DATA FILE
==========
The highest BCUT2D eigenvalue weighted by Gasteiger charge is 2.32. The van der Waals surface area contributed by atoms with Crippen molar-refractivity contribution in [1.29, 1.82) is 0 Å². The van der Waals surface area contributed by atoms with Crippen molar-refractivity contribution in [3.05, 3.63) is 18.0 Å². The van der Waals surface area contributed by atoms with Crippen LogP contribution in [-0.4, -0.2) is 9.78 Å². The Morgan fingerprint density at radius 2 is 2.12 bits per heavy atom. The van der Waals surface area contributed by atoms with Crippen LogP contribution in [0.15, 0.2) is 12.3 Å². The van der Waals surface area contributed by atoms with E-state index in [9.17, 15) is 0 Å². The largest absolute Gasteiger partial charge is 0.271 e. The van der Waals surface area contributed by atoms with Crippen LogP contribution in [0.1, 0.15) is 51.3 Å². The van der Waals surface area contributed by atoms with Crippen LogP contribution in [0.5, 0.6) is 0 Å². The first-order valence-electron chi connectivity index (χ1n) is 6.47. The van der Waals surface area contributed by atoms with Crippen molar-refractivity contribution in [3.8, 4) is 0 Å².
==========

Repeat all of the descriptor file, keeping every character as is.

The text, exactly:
The highest BCUT2D eigenvalue weighted by Gasteiger charge is 2.32. The van der Waals surface area contributed by atoms with Crippen molar-refractivity contribution in [1.29, 1.82) is 0 Å². The van der Waals surface area contributed by atoms with Crippen molar-refractivity contribution in [3.05, 3.63) is 18.0 Å². The van der Waals surface area contributed by atoms with Crippen LogP contribution in [-0.4, -0.2) is 9.78 Å². The Morgan fingerprint density at radius 2 is 2.12 bits per heavy atom. The van der Waals surface area contributed by atoms with Crippen LogP contribution in [0.15, 0.2) is 12.3 Å². The van der Waals surface area contributed by atoms with E-state index in [9.17, 15) is 0 Å². The largest absolute Gasteiger partial charge is 0.271 e. The van der Waals surface area contributed by atoms with Crippen LogP contribution in [0.1, 0.15) is 51.3 Å². The van der Waals surface area contributed by atoms with Crippen LogP contribution in [0.5, 0.6) is 0 Å². The first-order valence-electron chi connectivity index (χ1n) is 6.47. The van der Waals surface area contributed by atoms with Crippen molar-refractivity contribution in [3.8, 4) is 0 Å².